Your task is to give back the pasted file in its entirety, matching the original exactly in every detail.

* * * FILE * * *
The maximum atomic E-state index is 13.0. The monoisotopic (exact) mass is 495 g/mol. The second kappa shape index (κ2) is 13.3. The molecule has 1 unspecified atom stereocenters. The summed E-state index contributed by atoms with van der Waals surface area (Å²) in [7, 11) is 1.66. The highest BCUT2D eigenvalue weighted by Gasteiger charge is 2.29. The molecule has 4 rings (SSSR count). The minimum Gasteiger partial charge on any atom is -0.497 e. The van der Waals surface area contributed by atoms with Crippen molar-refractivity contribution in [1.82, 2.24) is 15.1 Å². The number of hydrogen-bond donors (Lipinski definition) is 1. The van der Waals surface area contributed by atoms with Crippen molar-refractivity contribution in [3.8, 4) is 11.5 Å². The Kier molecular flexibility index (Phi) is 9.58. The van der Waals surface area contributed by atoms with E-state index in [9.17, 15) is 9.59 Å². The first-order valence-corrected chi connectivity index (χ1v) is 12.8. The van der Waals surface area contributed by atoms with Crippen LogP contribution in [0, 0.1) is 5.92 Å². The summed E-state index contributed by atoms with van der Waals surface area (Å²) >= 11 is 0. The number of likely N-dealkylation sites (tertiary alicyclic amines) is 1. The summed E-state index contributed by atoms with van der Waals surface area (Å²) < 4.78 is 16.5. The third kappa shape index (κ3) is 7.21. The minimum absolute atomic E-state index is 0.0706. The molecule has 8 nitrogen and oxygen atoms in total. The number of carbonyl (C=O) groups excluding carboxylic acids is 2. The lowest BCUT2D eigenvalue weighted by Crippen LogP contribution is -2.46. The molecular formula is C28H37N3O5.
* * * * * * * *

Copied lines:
The maximum atomic E-state index is 13.0. The monoisotopic (exact) mass is 495 g/mol. The second kappa shape index (κ2) is 13.3. The molecule has 1 unspecified atom stereocenters. The summed E-state index contributed by atoms with van der Waals surface area (Å²) in [7, 11) is 1.66. The highest BCUT2D eigenvalue weighted by Gasteiger charge is 2.29. The molecule has 4 rings (SSSR count). The minimum Gasteiger partial charge on any atom is -0.497 e. The van der Waals surface area contributed by atoms with Crippen molar-refractivity contribution in [1.82, 2.24) is 15.1 Å². The number of hydrogen-bond donors (Lipinski definition) is 1. The van der Waals surface area contributed by atoms with Crippen molar-refractivity contribution in [3.8, 4) is 11.5 Å². The Kier molecular flexibility index (Phi) is 9.58. The van der Waals surface area contributed by atoms with E-state index in [9.17, 15) is 9.59 Å². The first-order valence-corrected chi connectivity index (χ1v) is 12.8. The van der Waals surface area contributed by atoms with Crippen LogP contribution in [0, 0.1) is 5.92 Å². The summed E-state index contributed by atoms with van der Waals surface area (Å²) >= 11 is 0. The number of likely N-dealkylation sites (tertiary alicyclic amines) is 1. The summed E-state index contributed by atoms with van der Waals surface area (Å²) < 4.78 is 16.5. The third kappa shape index (κ3) is 7.21. The minimum absolute atomic E-state index is 0.0706. The molecule has 8 nitrogen and oxygen atoms in total. The number of carbonyl (C=O) groups excluding carboxylic acids is 2. The lowest BCUT2D eigenvalue weighted by Crippen LogP contribution is -2.46. The molecular formula is C28H37N3O5.